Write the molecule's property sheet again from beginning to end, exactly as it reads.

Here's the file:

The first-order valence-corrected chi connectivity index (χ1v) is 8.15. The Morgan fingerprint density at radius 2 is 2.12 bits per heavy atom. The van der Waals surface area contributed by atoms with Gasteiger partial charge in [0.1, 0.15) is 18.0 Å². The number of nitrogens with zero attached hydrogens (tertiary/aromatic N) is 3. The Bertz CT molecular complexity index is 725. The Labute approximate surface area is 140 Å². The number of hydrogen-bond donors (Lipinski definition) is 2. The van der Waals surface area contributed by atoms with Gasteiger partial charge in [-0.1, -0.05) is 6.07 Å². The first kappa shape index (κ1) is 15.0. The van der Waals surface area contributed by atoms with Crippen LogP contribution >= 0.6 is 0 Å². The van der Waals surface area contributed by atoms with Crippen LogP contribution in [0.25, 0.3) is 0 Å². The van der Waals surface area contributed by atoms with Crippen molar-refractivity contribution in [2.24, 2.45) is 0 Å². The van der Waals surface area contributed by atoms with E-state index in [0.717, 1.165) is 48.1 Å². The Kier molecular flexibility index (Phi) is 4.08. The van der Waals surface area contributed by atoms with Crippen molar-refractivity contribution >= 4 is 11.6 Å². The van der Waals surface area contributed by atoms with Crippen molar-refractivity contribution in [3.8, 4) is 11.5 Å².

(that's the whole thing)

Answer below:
The first-order valence-corrected chi connectivity index (χ1v) is 8.15. The Morgan fingerprint density at radius 2 is 2.12 bits per heavy atom. The van der Waals surface area contributed by atoms with Gasteiger partial charge in [0.1, 0.15) is 18.0 Å². The number of nitrogens with zero attached hydrogens (tertiary/aromatic N) is 3. The Bertz CT molecular complexity index is 725. The Labute approximate surface area is 140 Å². The number of hydrogen-bond donors (Lipinski definition) is 2. The van der Waals surface area contributed by atoms with Gasteiger partial charge in [-0.1, -0.05) is 6.07 Å². The first kappa shape index (κ1) is 15.0. The van der Waals surface area contributed by atoms with Crippen LogP contribution >= 0.6 is 0 Å². The van der Waals surface area contributed by atoms with Crippen LogP contribution in [0.25, 0.3) is 0 Å². The van der Waals surface area contributed by atoms with Crippen molar-refractivity contribution in [2.24, 2.45) is 0 Å². The van der Waals surface area contributed by atoms with E-state index in [0.717, 1.165) is 48.1 Å². The Kier molecular flexibility index (Phi) is 4.08. The van der Waals surface area contributed by atoms with Crippen molar-refractivity contribution >= 4 is 11.6 Å². The van der Waals surface area contributed by atoms with Crippen molar-refractivity contribution in [3.8, 4) is 11.5 Å².